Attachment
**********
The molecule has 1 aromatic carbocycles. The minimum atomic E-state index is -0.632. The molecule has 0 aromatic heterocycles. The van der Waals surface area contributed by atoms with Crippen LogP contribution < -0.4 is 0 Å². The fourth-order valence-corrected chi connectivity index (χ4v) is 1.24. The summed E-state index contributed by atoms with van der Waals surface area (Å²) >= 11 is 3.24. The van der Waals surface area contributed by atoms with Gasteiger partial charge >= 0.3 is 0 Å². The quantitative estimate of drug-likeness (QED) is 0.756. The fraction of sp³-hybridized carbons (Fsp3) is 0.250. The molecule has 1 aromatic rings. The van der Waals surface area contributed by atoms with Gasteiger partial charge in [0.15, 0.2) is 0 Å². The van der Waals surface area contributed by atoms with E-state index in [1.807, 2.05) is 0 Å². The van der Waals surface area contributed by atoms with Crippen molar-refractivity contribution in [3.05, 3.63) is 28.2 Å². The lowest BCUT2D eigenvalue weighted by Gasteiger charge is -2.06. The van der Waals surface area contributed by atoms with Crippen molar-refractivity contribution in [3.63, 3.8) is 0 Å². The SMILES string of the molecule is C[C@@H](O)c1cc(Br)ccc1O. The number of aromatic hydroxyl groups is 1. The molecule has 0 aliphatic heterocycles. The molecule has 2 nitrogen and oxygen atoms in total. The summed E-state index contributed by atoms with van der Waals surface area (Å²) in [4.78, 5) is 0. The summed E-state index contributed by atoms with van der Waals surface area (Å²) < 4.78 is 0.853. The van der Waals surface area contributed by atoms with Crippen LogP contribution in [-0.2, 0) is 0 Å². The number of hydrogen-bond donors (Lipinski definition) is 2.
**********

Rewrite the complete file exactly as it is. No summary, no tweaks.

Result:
The molecule has 1 aromatic carbocycles. The minimum atomic E-state index is -0.632. The molecule has 0 aromatic heterocycles. The van der Waals surface area contributed by atoms with Crippen LogP contribution < -0.4 is 0 Å². The fourth-order valence-corrected chi connectivity index (χ4v) is 1.24. The summed E-state index contributed by atoms with van der Waals surface area (Å²) >= 11 is 3.24. The van der Waals surface area contributed by atoms with Gasteiger partial charge >= 0.3 is 0 Å². The quantitative estimate of drug-likeness (QED) is 0.756. The fraction of sp³-hybridized carbons (Fsp3) is 0.250. The molecule has 1 aromatic rings. The van der Waals surface area contributed by atoms with Gasteiger partial charge in [0.15, 0.2) is 0 Å². The van der Waals surface area contributed by atoms with E-state index in [1.807, 2.05) is 0 Å². The van der Waals surface area contributed by atoms with Crippen molar-refractivity contribution in [3.05, 3.63) is 28.2 Å². The lowest BCUT2D eigenvalue weighted by Gasteiger charge is -2.06. The van der Waals surface area contributed by atoms with Crippen molar-refractivity contribution in [3.63, 3.8) is 0 Å². The SMILES string of the molecule is C[C@@H](O)c1cc(Br)ccc1O. The number of aromatic hydroxyl groups is 1. The molecule has 0 aliphatic heterocycles. The molecule has 2 nitrogen and oxygen atoms in total. The summed E-state index contributed by atoms with van der Waals surface area (Å²) in [4.78, 5) is 0. The summed E-state index contributed by atoms with van der Waals surface area (Å²) < 4.78 is 0.853. The van der Waals surface area contributed by atoms with Crippen LogP contribution in [-0.2, 0) is 0 Å². The number of hydrogen-bond donors (Lipinski definition) is 2.